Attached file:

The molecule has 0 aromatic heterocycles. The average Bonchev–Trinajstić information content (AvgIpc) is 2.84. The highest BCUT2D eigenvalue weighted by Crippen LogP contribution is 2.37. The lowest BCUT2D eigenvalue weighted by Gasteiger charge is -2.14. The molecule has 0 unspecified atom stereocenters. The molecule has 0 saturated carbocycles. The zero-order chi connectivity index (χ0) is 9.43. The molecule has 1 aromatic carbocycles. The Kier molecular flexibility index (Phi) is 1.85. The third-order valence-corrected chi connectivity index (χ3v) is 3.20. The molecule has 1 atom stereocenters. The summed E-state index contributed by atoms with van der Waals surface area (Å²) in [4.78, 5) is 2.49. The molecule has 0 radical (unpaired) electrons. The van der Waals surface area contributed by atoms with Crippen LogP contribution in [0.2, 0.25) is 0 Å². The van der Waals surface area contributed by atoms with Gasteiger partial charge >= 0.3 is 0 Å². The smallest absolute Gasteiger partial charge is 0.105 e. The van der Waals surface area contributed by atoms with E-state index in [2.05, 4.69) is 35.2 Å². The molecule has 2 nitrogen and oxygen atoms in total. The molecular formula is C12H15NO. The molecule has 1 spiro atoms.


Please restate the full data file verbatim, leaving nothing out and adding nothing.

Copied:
The molecule has 0 aromatic heterocycles. The average Bonchev–Trinajstić information content (AvgIpc) is 2.84. The highest BCUT2D eigenvalue weighted by Crippen LogP contribution is 2.37. The lowest BCUT2D eigenvalue weighted by Gasteiger charge is -2.14. The molecule has 0 unspecified atom stereocenters. The molecule has 0 saturated carbocycles. The zero-order chi connectivity index (χ0) is 9.43. The molecule has 1 aromatic carbocycles. The Kier molecular flexibility index (Phi) is 1.85. The third-order valence-corrected chi connectivity index (χ3v) is 3.20. The molecule has 1 atom stereocenters. The summed E-state index contributed by atoms with van der Waals surface area (Å²) in [4.78, 5) is 2.49. The molecule has 0 radical (unpaired) electrons. The van der Waals surface area contributed by atoms with Crippen LogP contribution in [0.2, 0.25) is 0 Å². The van der Waals surface area contributed by atoms with Gasteiger partial charge >= 0.3 is 0 Å². The smallest absolute Gasteiger partial charge is 0.105 e. The van der Waals surface area contributed by atoms with E-state index in [2.05, 4.69) is 35.2 Å². The molecule has 2 nitrogen and oxygen atoms in total. The molecular formula is C12H15NO. The molecule has 1 spiro atoms.